The transaction reports are a vital tool in the fight against market abuse and we rely on firms to be providing accurate reports.
And that is why, when firms fail to report transactions accurately, we will take action. We have fined six firms for failure in this in the last five years.
We have also worked with industry to improve quality and quantity of Suspicious Transaction Reports (STRs). We now receive over 600 alerts or STRs per month. Every single alert is considered. Some are escalated for more thorough investigation, with a number ultimately becoming the subject of enforcement action.
So, unsurprisingly, although benchmark manipulation may be flavour of the month, lots of the work that crosses my desk is also good old-fashioned favourites – insider dealing and market abuse being two of those. We have, since 2009, secured 25 convictions for insider dealing. Most recently, Julian Rifat, formerly of Moore Capital, pleaded guilty to insider dealing. He will be sentenced next year. The Defendants in Operation Saturn - the FCA’s largest insider dealing prosecution to date - were recently made subject to confiscation orders of £3.2 million.
We also recently charged Paul Coyle, formerly of Morrisons, and Damien Clarke, formerly of Schroders, with insider dealing.
We continue to investigate a number of other complex and significant insider dealing cases. The nature of these cases means that they take time to investigate and to prosecute but we expect you will see the fruits of our labours on this over the next few years. So, if you thought our focus on benchmarks meant we had taken our eye off insider dealing, you could not be more wrong.
Where criminal action is not appropriate, we also bring regulatory action for market abuse.
Since 2012, we have imposed fines of nearly £3 million on seven individuals, and imposed eight prohibitions for market abuse and market manipulation. These have included cases in relation to High Frequency Trading (HFT), complex manipulation through layering and manipulation of the gilt markets, as well as more traditional equity-based market abuse. Our focus on the cleanliness and integrity of all our markets should be clear – as should the consequences for those who don’t play by the rules.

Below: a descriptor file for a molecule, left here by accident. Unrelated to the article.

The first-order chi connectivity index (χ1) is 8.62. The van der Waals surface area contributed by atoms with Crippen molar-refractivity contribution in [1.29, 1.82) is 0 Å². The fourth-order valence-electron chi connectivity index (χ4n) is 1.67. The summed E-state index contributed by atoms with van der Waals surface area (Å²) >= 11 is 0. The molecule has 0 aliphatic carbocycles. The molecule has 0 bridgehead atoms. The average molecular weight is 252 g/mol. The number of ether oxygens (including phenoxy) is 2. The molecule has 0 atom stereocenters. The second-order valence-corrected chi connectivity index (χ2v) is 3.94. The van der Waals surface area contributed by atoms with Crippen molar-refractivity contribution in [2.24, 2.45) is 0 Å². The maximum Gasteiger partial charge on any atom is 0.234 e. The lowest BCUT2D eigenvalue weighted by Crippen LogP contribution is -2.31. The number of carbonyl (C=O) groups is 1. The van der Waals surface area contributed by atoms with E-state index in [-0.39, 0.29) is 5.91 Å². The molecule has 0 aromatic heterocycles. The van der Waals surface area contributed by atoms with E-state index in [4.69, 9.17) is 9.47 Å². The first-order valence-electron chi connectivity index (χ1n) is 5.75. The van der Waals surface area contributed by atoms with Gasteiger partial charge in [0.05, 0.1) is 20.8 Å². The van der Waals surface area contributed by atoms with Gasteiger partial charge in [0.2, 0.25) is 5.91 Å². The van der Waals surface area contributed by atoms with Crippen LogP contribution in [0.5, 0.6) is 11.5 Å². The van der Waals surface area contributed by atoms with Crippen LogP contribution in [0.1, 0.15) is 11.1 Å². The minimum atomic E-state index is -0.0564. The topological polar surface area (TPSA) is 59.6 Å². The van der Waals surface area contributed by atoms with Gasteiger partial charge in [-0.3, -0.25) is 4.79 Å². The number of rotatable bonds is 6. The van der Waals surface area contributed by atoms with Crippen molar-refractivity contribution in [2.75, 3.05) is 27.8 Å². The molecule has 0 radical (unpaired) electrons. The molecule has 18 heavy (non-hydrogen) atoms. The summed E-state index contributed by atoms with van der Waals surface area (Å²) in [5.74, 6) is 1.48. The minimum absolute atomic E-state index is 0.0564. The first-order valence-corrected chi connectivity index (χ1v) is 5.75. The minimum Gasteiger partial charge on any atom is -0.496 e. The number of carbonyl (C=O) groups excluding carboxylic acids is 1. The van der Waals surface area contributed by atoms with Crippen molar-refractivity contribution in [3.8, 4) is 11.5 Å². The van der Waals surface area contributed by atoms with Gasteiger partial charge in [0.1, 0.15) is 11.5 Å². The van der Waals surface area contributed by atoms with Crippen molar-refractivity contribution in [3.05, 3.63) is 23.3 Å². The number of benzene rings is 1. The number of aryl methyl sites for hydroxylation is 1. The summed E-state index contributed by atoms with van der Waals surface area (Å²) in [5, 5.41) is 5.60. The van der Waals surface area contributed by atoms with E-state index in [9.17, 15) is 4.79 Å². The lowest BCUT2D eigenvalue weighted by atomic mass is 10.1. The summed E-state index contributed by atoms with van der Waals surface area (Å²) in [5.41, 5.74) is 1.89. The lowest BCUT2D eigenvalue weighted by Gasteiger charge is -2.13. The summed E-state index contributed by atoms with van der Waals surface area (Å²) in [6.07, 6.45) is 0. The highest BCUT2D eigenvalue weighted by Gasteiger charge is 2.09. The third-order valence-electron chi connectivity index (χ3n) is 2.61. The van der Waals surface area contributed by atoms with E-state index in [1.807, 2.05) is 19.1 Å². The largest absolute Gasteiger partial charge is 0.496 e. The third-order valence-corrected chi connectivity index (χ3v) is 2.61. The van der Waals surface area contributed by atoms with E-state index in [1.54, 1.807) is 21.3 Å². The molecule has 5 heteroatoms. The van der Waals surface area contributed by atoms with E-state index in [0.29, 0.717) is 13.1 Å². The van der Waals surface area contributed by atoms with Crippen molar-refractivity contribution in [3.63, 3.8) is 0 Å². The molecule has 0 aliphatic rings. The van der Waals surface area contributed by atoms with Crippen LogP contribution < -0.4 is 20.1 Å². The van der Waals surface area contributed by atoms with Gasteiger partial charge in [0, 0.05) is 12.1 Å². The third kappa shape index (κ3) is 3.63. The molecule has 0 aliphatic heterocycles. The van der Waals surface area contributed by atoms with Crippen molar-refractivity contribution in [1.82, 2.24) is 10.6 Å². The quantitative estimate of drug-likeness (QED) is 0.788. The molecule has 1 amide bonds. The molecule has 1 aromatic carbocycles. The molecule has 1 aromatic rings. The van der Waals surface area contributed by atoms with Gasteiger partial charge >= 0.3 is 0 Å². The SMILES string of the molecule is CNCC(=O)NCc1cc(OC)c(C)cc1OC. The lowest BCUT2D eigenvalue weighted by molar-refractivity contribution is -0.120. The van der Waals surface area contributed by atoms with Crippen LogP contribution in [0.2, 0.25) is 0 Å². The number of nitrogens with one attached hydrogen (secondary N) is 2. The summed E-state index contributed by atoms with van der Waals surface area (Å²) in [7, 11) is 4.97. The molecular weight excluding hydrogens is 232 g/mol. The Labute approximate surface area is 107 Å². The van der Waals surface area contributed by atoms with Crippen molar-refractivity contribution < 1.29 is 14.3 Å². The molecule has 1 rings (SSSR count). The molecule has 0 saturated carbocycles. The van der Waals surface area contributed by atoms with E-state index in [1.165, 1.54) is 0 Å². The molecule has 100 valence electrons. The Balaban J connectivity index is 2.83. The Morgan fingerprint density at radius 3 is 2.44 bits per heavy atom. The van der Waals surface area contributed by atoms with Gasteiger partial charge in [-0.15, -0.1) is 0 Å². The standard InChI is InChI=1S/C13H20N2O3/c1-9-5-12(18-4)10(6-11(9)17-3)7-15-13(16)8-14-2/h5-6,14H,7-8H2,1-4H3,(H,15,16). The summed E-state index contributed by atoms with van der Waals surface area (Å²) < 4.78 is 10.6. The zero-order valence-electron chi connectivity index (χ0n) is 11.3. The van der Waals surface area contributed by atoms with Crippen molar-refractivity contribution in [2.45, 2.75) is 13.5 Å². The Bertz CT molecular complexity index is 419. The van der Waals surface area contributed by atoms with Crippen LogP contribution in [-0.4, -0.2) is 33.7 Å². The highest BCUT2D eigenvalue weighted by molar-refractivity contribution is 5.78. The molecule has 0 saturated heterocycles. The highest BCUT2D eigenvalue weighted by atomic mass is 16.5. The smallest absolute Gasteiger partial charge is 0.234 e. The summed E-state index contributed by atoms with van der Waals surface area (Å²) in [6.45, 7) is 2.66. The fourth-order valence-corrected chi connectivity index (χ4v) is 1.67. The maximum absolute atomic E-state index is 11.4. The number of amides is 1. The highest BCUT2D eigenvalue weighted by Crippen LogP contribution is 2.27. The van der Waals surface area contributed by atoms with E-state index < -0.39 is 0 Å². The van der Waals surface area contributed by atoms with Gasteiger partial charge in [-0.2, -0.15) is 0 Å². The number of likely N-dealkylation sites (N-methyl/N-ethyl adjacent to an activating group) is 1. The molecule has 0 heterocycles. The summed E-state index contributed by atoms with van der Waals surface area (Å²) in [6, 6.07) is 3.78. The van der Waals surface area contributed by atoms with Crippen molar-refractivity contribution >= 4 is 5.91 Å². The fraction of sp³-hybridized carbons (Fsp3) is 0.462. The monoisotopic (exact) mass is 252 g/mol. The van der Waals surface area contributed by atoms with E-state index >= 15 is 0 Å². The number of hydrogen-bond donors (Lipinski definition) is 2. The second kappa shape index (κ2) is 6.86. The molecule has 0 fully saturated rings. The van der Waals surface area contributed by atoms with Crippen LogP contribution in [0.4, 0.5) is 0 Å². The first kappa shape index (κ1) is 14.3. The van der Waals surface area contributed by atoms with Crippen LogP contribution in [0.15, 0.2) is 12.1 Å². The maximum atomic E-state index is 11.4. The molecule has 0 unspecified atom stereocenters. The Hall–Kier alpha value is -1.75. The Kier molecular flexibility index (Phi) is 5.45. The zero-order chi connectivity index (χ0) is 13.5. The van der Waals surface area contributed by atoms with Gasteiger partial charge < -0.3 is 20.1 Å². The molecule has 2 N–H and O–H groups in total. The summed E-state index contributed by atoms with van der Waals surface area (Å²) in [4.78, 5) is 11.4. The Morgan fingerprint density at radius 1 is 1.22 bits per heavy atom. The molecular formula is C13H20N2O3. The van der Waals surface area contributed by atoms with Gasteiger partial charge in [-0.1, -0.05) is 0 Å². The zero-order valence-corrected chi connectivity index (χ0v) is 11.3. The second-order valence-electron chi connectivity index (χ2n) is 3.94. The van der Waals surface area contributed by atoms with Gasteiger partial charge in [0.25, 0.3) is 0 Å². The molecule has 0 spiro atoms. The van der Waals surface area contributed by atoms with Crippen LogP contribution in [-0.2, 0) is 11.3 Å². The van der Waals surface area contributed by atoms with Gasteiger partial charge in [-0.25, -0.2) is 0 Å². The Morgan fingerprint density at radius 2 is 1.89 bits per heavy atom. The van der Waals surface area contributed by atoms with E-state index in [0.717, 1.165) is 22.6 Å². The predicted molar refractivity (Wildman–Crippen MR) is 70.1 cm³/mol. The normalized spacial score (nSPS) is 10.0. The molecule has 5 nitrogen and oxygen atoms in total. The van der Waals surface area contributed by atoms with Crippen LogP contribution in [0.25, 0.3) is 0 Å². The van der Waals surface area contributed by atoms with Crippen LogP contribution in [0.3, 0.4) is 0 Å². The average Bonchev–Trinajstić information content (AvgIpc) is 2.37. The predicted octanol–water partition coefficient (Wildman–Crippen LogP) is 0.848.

I started this morning by talking about a shared mission between market participants and regulators to put integrity back at the heart of our financial markets. Our enforcement actions have highlighted some of the worst practices and have punished some of those responsible. Our enforcement actions have also played a part in driving a groundswell for cultural change that is beginning to take place within the industry. Enforcement will continue to be an important tool in seeking to protect and enhance the integrity of the UK financial system – to ensure that the relevant markets work well.
We will continue to reinforce our expectations of wholesale firms and markets by taking decisive action where firms or individuals fail to manage risk effectively or to observe proper standards of market conduct. We will continue to pursue those who abuse our markets to the full extent of the law.
But all of this work will, however, be for nothing if the lessons are not learnt and culture does not change. This is not the regulator’s job, nor is it the job of compliance. The frontline must own this and the business must take responsibility. The task for all of you here today is to determine how you play your part. How do you ensure that cultures are established within your firms where the poor behaviours of the past are both unacceptable and cannot be repeated?
That is where you come in – I urge you to grasp this opportunity for change and ensure that you and your firm are on the right side of this debate in years to come. I expect history to take a dim view of those who are not.